Shore towns use sand dredged from inlets to widen beaches

Posted In Beach Nourishment, Erosion, Inform
Feb
12

inlet-hatteras
Hurricane Irene Opened New Inlets on Hatteras Island. Photograph courtesy of: Rob Young and Andy Coburn, Program for the Study of Developed Shorelines, Western Carolina University

Excerpts;

Coastal areas around the country are dredging clogged inlets to make them easier and safer to navigate, and using the sand they suck from the bottom to widen beaches damaged by natural erosion or serious storms.

Concerns that have arisen from inlet dredging include possibly disturbing wildlife habitat, or affecting the shape of nearby shorelines.

Despite those concerns, inlet dredging and beach restoration have gone hand-in-hand along much of America’s coastline…

Read Full Article; ABC News (02-11-2018)

The Benefits Of Inlets Opened During Coastal Storms (03-21-2013)
An open letter from the community of coastal scientists regarding the benefits of inlets opened during coastal storms…

East Florida’s Barrier Islands: Natural vs. Man-Made; By Dr. Charles W. Finkl (©-2014)
Florida is world famous for its white sandy beaches, yet many if not most of the beaches in southeast Florida have been renourished. That is, they are man-made beaches that are periodically replenished with sand dredged from the floor of the ocean. In spite of the fact that most beachgoers are unaware that many Florida beaches are artificial, even more people do not realize that the barrier islands along the southeast Florida shore are man-made coastal features, much larger and more imposing than the beach itself.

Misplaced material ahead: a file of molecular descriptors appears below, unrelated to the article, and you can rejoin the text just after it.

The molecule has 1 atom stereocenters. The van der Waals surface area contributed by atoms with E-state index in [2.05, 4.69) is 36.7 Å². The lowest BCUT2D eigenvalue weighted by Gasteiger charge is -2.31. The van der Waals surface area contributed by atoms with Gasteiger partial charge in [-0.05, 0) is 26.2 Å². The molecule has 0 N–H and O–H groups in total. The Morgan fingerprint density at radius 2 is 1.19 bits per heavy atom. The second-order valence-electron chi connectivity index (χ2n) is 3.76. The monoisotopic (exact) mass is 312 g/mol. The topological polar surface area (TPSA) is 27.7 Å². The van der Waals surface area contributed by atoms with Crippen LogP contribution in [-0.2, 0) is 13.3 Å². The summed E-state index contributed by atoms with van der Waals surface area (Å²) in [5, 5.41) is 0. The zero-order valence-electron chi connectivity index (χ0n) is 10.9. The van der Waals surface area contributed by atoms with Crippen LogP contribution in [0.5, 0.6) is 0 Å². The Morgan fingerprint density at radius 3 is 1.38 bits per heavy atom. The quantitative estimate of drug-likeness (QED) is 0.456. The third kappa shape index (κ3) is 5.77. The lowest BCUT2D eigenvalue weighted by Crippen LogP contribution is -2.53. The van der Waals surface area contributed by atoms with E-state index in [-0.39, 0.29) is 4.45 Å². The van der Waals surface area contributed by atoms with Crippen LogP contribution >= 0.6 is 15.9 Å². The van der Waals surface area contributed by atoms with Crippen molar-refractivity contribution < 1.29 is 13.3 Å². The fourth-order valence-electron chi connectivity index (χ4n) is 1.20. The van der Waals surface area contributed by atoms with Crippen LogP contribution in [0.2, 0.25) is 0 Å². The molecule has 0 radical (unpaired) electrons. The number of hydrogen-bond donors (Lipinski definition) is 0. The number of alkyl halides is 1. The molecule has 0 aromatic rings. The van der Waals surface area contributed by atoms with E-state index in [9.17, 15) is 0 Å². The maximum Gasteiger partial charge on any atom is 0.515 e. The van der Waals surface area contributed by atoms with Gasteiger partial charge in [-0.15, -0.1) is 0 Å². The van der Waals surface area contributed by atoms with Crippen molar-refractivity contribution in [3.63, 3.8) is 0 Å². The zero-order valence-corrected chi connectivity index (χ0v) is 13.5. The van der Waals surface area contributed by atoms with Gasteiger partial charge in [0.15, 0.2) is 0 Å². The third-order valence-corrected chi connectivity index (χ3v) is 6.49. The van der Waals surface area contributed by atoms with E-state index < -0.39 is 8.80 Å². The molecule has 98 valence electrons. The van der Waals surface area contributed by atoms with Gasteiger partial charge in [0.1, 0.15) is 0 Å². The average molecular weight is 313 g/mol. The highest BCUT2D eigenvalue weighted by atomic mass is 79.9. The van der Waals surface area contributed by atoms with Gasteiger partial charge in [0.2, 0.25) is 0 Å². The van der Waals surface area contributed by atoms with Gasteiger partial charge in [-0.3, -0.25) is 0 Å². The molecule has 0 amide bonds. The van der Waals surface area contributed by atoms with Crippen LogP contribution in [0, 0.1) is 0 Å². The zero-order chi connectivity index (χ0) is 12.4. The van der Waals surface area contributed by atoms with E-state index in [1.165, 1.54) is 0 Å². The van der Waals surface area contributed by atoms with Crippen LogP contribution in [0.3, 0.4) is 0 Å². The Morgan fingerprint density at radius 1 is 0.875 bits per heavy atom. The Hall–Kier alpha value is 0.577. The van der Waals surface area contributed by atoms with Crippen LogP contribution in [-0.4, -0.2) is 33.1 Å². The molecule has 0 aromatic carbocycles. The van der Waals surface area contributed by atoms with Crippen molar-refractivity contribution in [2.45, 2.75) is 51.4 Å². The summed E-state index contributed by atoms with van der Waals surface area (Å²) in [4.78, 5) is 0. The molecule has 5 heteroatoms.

Coastal geologist criticizes beach renourishment efforts; By Robert S. Young, PhD; The State (08-17-2016)
Rob Young, who heads the Program for the Study of Developed Shorelines at Western Carolina University, said the government is subsidizing coastal development with renourishment money – and that’s costing taxpayers. Communities across the country have spent millions of dollars renourishing beaches. Those efforts encourage people to rebuild after every major hurricane…

Is Beach Renourishment Worth The Money? WWAY News (02-16-2015)

Economy Winner, Environment Loser in Renourishment; Pensacola News Journal (12-02-2015)

New Federal Study: Dredging is harming more endangered fish; WSAV (10-31-2017)
A study from the National Marine Fisheries Service says a few more endangered sturgeon and sea turtles have been killed as a result of the dredging in the Savannah River…

Beach replenishment may have far reaching impacts on ecosystems;” Phys.Org (03-29-2016)
UC San Diego biologists who examined the biological impact of replenishing eroded beaches with offshore sand found that such beach replenishment efforts could have long-term negative impacts on coastal ecosystems…

Study: Sand nourishment linked to fewer marine life, Palm Beach Daily News (04-2016)
A recent study examining the impact of beach nourishment projects on marine life should provoke further research by local scientists, according to a Palm Beach Atlantic University biologist…

“North Carolina: The Beaches Are Moving,” A Video featuring Orrin Pilkey, PhD
World famous coastal geologist Orrin H. Pilkey takes us to the beach and explains why erosion has become a problem…

Let’s end war with ocean, Op-Ed by Orrin H. Pilkey
The immediate future most certainly holds more miles of sandbags, resulting in more narrowed and ugly beaches.But this trend can be halted and reversed. Now is the time to make peace with the ocean.The time is now to stop sandbagging, both physically with no more shore-hardening structures, and politically with no more exceptions to the intent of the rules, no more undermining existing legislation, and a return to enforcement…

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